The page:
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Author Tung, Wei-Fung ♦ Yuan, Soe-Tsyr
Source ACM Digital Library
Content type Text
Publisher Association for Computing Machinery (ACM)
File Format PDF
Language English
Abstract Introduction The service sector is becoming increasingly important to the economies of many countries, especially developed countries. The Organization for Economic Co-operation and Development (OECD) recently released its report Promoting Innovation in Services, which noted that government policy in developed countries has not been attuned to the service sector. For better satisfying the needs of customers, providers now attempt to add or create value through services. To unravel the changing worldview of marketing, a new dominant logic is service-centered model of exchange (such as intangibles, competences, dynamics, exchange processes and relationships, and operant resources) in $21^{st}$ century. In many leading companies, services are more than half of the company's revenue, and usually the fastest growing part, for example, IBM, GE, Xerox, and GM. Whereas the two paradoxes dominate the future of competition in services---customers face choices that yield less satisfaction, while managers face more strategic options that yield less value. They argue that the traditional system of company centered value creation needs to be re-examined. Meanwhile, a service can be regarded as a service system (composed of subsystems/components) and service innovation is to co-create the service productivity and satisfaction. Spohrer indicated that service systems are complex adaptive systems made up of people and people are complex and adaptive themselves, which are dynamic and open rather than simple and optimized. Therefore, facilitating the development of service systems for value co-operation is crucial to the fulfillment of service innovation. A traditional service industry generally adopts the physical medium in co-producing service systems, while the emerging service industry is increasingly exerting the electronic medium4 so as to raise service productivity. As a consequence, the competitive position of a service company now depends much on its ability to use technologies to co-create the service productivity and satisfaction through innovative electronic delivery channels. In this paper, we suggest the notion of intelligent service machine to provide service companies with a systematic and quantitative capability on designing service systems aiming for both service productivity and satisfaction (in analogy to the machine metaphor in the manufacturing era). Furthermore, we propose a construct model of intelligent service machine, followed by a machine-aware service-system design framework (named iDesign) and an ex-emplifier of intelligent service machine (named mDesignStorming).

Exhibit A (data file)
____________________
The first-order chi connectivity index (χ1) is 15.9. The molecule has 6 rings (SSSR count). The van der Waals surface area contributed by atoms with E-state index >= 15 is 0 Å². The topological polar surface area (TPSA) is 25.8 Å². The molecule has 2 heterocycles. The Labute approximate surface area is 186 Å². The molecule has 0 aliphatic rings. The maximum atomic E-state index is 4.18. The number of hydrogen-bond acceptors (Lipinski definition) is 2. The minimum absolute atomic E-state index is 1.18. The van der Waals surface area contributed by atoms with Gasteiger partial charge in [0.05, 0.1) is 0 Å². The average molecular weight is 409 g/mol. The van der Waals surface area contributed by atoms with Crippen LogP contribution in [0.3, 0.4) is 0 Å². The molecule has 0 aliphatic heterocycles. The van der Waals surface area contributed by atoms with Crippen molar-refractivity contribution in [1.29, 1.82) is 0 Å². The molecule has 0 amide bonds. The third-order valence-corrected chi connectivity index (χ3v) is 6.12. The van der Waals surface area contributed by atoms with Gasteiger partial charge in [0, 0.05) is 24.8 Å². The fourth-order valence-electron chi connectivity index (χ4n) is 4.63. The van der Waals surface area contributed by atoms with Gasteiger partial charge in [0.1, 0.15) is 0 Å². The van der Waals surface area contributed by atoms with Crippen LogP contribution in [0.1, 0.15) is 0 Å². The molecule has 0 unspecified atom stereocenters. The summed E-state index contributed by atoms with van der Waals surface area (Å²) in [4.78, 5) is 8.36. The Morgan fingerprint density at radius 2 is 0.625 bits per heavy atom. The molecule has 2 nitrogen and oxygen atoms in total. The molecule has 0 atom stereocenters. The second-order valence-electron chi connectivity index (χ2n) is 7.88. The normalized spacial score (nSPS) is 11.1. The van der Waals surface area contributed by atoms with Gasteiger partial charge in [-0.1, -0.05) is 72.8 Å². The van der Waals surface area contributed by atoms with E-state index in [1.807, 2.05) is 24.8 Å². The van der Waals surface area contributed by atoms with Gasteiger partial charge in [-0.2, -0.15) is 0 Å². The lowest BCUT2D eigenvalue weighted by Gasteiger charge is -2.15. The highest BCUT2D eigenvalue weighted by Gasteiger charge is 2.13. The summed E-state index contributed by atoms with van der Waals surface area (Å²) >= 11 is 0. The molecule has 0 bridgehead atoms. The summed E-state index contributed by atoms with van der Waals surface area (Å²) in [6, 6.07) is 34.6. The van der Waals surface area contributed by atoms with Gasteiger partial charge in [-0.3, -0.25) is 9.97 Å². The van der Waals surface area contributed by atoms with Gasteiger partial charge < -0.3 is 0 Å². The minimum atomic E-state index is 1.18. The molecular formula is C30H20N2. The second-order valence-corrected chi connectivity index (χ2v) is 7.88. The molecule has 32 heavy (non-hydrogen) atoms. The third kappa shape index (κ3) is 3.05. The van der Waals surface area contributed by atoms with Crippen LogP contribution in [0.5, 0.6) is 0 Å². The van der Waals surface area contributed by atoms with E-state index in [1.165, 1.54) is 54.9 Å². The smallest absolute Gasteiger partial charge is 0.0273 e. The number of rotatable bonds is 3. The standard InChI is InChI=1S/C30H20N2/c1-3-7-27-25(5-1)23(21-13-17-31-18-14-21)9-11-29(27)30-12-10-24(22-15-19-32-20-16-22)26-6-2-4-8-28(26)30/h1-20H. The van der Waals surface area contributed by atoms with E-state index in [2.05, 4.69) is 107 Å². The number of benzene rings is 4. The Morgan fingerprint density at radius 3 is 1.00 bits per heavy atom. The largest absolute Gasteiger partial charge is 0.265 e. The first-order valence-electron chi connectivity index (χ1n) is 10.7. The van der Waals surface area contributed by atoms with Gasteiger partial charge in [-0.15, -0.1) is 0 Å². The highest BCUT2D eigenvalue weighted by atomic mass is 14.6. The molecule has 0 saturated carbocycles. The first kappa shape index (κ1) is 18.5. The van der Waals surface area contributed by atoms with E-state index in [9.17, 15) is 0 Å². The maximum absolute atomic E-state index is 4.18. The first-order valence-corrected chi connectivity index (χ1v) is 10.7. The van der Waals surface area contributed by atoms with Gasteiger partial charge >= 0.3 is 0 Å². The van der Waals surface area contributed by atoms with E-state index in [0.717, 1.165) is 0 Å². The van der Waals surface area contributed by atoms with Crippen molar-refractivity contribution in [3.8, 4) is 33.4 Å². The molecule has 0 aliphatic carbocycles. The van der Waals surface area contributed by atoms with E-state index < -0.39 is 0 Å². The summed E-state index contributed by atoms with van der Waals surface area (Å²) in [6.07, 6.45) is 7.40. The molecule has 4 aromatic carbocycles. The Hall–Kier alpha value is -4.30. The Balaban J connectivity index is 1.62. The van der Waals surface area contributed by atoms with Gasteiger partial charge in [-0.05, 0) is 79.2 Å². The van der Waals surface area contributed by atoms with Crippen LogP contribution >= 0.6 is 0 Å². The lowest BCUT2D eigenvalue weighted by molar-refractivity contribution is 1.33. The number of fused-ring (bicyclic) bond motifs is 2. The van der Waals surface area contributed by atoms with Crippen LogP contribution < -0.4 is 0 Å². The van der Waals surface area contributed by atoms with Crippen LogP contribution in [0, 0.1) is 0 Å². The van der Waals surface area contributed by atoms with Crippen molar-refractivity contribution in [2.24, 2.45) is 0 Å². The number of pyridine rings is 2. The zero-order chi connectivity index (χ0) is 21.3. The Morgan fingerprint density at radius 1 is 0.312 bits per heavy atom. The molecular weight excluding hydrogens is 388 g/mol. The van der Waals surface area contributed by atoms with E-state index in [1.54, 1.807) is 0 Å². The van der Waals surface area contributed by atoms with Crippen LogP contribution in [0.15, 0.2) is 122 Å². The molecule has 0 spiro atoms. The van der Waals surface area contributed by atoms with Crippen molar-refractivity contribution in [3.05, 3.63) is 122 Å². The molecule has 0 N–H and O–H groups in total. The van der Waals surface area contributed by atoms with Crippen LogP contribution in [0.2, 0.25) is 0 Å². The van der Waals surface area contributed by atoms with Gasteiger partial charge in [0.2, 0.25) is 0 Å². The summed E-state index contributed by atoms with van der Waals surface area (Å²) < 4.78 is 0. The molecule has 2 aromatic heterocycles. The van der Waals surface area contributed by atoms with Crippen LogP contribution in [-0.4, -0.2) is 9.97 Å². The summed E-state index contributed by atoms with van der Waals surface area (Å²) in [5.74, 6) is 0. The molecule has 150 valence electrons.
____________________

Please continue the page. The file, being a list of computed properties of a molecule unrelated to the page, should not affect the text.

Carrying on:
Description Affiliation: National Chengchi University (Yuan, Soe-Tsyr) || Fu Jen Catholic University (Tung, Wei-Fung)
Age Range 18 to 22 years ♦ above 22 year
Educational Use Research
Education Level UG and PG
Learning Resource Type Article
Publisher Date 2005-08-01
Publisher Place New York
Journal Communications of the ACM (CACM)
Volume Number 53
Issue Number 8
Page Count 6
Starting Page 129
Ending Page 134


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Source: ACM Digital Library